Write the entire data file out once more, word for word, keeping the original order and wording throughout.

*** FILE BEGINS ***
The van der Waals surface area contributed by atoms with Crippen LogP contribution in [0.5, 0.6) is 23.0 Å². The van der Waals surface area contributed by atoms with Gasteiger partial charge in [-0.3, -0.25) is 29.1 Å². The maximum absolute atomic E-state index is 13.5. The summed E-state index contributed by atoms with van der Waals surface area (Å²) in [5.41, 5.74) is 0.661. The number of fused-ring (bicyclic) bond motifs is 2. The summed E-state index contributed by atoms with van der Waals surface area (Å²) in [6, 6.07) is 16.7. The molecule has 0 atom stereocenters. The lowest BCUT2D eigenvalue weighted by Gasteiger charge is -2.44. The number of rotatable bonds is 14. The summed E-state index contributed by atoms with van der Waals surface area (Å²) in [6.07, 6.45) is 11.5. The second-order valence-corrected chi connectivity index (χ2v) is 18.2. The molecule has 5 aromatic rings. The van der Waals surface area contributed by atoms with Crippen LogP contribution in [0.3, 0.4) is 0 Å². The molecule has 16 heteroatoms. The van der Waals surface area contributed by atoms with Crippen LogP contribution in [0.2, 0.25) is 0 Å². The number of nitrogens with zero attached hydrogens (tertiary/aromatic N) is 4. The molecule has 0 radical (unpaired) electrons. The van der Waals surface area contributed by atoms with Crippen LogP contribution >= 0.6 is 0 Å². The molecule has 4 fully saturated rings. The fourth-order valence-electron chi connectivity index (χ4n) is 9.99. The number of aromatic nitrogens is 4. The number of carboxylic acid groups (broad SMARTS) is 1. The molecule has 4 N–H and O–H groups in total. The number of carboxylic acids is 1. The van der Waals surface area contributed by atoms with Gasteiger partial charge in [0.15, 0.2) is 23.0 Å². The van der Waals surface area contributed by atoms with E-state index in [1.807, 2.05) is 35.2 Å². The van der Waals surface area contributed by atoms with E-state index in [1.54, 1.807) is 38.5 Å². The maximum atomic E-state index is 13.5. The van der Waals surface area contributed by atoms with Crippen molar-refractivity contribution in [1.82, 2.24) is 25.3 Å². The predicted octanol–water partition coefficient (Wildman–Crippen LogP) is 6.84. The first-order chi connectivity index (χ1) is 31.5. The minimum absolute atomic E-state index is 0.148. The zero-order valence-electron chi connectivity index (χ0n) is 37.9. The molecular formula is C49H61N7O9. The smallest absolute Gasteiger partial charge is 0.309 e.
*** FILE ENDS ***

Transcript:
The van der Waals surface area contributed by atoms with Crippen LogP contribution in [0.5, 0.6) is 23.0 Å². The van der Waals surface area contributed by atoms with Gasteiger partial charge in [-0.3, -0.25) is 29.1 Å². The maximum absolute atomic E-state index is 13.5. The summed E-state index contributed by atoms with van der Waals surface area (Å²) in [5.41, 5.74) is 0.661. The number of fused-ring (bicyclic) bond motifs is 2. The summed E-state index contributed by atoms with van der Waals surface area (Å²) in [6, 6.07) is 16.7. The molecule has 0 atom stereocenters. The lowest BCUT2D eigenvalue weighted by Gasteiger charge is -2.44. The number of rotatable bonds is 14. The summed E-state index contributed by atoms with van der Waals surface area (Å²) in [6.07, 6.45) is 11.5. The second-order valence-corrected chi connectivity index (χ2v) is 18.2. The molecule has 5 aromatic rings. The van der Waals surface area contributed by atoms with Crippen LogP contribution in [0.3, 0.4) is 0 Å². The molecule has 16 heteroatoms. The van der Waals surface area contributed by atoms with Crippen LogP contribution in [0.2, 0.25) is 0 Å². The number of nitrogens with zero attached hydrogens (tertiary/aromatic N) is 4. The molecule has 0 radical (unpaired) electrons. The van der Waals surface area contributed by atoms with Crippen LogP contribution >= 0.6 is 0 Å². The molecule has 4 fully saturated rings. The fourth-order valence-electron chi connectivity index (χ4n) is 9.99. The number of aromatic nitrogens is 4. The number of carboxylic acid groups (broad SMARTS) is 1. The molecule has 4 N–H and O–H groups in total. The number of carboxylic acids is 1. The van der Waals surface area contributed by atoms with Gasteiger partial charge in [0.15, 0.2) is 23.0 Å². The van der Waals surface area contributed by atoms with E-state index in [1.807, 2.05) is 35.2 Å². The van der Waals surface area contributed by atoms with E-state index in [1.54, 1.807) is 38.5 Å². The maximum atomic E-state index is 13.5. The van der Waals surface area contributed by atoms with Crippen molar-refractivity contribution in [1.82, 2.24) is 25.3 Å². The predicted octanol–water partition coefficient (Wildman–Crippen LogP) is 6.84. The first-order chi connectivity index (χ1) is 31.5. The minimum absolute atomic E-state index is 0.148. The zero-order valence-electron chi connectivity index (χ0n) is 37.9. The molecular formula is C49H61N7O9. The smallest absolute Gasteiger partial charge is 0.309 e.